Editor's note: This story is part of Southwest Michigan Second Wave's On the Ground Kalamazoo series.
Roshaun Heltzel is sure that everyone should have a good place to call home. She’s not so sure that place should be across the street from her hair salon.
“I don’t have a problem with a person being secure with a home or with living -- period,” says Heltzel.
So what’s her worry?
“It’s the problems they’re going to bring,” she says.
Her 305 E. Stockbridge Ave. business in Kalamazoo, Above & Beyond Unisex Salon, has been vandalized and had windows broken on several occasions over the past 16 years. A mobile concessions stand she operates was also trashed and made unusable. She blames all that on vagrants who have lived in a wooded section of the Edison Neighborhood just north of her shop, between Stockbridge Avenue and Lake Street.
So she anticipates more unwanted foot traffic by individuals struggling with financial, addiction, and sometimes psychological problems if a local nonprofit organization is able to proceed with plans to establish a community of up to 50 small but sturdy shelters for the homeless across the street from her business.
Members of the Kalamazoo City Commission, shown listening to public comments, approved an Emergency Housing Ordinance on Monday, Dec. 6, 2021, that allows vacant lots to be used to erect shelters for the homeless.
Housing assistance organization Housing Resources Inc. is negotiating to lease part of the 14-acre site of a former Kalamazoo County Department of Human Services office across the street from Heltsel at 322 E. Stockbridge Ave.
“I know they’re going to bring it,” Heltzel said of problems, “because look at all of the facilities (large outdoor encampments) that they done been at, and the turmoil that they done created at the facilities not even being monitored. So just imagine them being monitored, all they going to do is sneak harder.”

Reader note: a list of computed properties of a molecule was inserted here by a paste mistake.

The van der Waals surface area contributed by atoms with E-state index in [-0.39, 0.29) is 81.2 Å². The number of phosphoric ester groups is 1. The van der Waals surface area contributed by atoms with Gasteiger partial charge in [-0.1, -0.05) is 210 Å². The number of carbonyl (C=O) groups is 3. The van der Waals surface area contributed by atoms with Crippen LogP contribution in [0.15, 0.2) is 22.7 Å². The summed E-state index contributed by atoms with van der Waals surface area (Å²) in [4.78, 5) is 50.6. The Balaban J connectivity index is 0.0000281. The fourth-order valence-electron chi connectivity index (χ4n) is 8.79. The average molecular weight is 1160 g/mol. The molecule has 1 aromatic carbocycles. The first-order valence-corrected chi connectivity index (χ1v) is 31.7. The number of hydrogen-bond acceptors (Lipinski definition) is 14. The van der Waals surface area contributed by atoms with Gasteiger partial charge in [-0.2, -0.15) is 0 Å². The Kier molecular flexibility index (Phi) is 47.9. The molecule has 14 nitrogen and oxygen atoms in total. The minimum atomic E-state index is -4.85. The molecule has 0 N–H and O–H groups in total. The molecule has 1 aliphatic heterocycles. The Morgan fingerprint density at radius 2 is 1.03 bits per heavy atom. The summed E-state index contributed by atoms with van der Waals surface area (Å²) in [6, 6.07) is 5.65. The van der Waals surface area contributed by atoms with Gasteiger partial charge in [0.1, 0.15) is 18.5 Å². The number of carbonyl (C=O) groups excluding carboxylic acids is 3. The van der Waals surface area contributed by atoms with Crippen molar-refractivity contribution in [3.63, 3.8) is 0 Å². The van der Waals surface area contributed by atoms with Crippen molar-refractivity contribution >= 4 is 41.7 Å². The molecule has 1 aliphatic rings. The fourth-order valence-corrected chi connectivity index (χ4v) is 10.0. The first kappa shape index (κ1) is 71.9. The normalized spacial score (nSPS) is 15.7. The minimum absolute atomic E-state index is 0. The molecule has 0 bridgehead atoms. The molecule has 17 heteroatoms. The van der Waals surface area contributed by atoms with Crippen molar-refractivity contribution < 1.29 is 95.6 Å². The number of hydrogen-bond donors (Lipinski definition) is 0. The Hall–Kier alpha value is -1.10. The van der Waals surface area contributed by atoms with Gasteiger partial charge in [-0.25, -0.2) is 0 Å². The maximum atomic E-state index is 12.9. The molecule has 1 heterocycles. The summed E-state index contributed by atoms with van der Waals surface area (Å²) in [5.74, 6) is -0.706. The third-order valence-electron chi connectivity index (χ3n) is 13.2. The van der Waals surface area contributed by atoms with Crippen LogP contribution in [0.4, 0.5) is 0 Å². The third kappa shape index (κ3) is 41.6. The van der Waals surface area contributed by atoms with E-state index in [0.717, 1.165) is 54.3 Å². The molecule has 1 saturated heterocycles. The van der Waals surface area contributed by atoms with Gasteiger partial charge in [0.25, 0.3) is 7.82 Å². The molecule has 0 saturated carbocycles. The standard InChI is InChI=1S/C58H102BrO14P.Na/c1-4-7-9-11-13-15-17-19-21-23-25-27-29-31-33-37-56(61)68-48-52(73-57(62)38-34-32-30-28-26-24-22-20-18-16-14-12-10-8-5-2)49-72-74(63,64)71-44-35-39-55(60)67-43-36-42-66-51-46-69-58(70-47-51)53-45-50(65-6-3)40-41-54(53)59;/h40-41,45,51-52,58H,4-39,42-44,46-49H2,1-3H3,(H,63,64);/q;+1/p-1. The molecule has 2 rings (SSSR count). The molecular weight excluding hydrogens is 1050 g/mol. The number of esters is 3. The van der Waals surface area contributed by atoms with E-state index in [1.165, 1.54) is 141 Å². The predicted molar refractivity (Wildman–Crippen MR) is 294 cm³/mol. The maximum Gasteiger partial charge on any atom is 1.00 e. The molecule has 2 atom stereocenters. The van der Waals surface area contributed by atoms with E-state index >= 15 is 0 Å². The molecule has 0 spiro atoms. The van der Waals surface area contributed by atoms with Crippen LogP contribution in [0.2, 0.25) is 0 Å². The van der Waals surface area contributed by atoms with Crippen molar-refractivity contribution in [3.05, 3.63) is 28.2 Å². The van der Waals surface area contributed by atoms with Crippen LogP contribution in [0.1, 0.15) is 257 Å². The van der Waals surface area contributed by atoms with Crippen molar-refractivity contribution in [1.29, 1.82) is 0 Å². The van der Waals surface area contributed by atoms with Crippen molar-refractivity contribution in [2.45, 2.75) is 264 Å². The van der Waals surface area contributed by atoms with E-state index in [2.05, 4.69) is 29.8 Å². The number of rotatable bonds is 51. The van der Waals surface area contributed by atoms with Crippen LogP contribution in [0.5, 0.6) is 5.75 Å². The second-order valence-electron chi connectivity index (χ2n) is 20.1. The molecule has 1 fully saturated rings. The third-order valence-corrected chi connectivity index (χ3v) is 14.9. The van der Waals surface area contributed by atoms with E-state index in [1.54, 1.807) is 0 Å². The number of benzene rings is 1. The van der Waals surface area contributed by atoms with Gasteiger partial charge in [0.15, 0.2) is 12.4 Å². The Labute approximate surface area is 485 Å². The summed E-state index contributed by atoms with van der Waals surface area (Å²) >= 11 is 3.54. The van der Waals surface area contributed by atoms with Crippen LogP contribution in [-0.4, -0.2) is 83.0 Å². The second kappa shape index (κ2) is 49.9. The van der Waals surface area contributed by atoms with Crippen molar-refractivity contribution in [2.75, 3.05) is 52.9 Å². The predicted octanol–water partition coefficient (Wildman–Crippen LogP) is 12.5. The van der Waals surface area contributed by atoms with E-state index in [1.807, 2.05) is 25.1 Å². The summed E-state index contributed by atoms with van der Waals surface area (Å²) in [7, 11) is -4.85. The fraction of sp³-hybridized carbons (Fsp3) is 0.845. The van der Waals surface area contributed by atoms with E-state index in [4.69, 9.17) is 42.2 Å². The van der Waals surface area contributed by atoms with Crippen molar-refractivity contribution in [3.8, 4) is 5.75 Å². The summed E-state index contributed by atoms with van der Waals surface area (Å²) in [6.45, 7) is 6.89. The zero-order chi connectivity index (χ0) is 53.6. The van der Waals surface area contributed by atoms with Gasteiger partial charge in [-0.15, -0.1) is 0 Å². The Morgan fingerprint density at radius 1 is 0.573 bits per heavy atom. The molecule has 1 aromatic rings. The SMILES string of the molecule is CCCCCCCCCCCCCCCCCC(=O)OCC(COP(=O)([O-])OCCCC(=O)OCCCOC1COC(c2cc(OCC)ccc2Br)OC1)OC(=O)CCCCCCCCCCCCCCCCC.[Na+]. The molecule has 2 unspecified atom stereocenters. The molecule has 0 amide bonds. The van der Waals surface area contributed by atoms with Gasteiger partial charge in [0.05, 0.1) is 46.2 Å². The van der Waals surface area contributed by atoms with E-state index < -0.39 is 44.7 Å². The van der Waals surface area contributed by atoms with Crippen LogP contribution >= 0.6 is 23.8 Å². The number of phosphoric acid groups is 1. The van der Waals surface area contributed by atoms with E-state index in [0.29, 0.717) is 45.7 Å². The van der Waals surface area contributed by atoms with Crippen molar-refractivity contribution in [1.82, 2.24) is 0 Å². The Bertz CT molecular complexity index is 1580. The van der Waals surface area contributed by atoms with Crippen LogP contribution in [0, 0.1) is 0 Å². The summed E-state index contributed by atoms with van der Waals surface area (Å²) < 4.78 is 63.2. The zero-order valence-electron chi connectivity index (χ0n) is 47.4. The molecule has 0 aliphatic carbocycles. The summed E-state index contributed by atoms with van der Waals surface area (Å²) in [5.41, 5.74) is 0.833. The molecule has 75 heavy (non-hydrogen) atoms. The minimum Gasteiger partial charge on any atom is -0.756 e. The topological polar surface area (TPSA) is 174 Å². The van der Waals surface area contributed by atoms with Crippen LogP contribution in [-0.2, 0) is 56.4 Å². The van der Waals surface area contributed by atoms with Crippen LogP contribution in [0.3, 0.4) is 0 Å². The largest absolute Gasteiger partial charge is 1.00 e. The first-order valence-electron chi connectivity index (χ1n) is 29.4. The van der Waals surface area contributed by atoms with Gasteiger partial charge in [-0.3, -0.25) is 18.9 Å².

HRI has been working to develop safe, warm, temporary shelters for unhoused people before the bulk of winter weather sets in. The goal has been to find a more permanent, uncontaminated, and sustainable location to prevent the formation of more large homeless tent encampments, the last of which was disbanded by police in October. A new city-wide ordinance helps clear the way for organizations or individuals to develop emergency housing for the homeless for the next two years.
At their Monday (Dec. 6, 2021) meeting, members of the Kalamazoo City Commission unanimously approved the Emergency Housing Ordinance, which allows vacant lots in the City of Kalamazoo to be used to erect shelters for the unhoused.
From the public, the passage of the ordinance was accompanied by both “Yeas” and “Nays.”
“I want to applaud the City Commission for all that you’re doing for affordable housing and in particular this Emergency Housing Ordinance,” Ray Sweeney, of Kalamazoo, says in recorded comments that were aired during the commission meeting. A member of the Affordable Housing Task Force of ISAAC (Interfaith Strategy for Advocacy and Action in the Community), he says, “Thank you for doing things that are effective in changing the lives of people that are currently living in the rough and all sorts of strange circumstances.”
Kalamazoo City Planner Christina Anderson explains Kalamazoo’s new Emergency Housing Ordinance during a meeting on housing Tuesday evening (Dec. 7, 2021) at the Northside Association for Community Development.
Finding a solution for those who previously were in tent encampments has been a priority this year for those who are seeking stable living conditions for those without homes. And the matter has taken on increased urgency as city residents in hours of public comments at recent city commission meetings severely criticized the sweep of the encampment on Ampersee and temperatures outside have dropped below freezing.
Comments made by those who balk at the ordinance – including Heltzel -- focused primarily on not having a voice in how HRI’s proposed Kzoo POD Community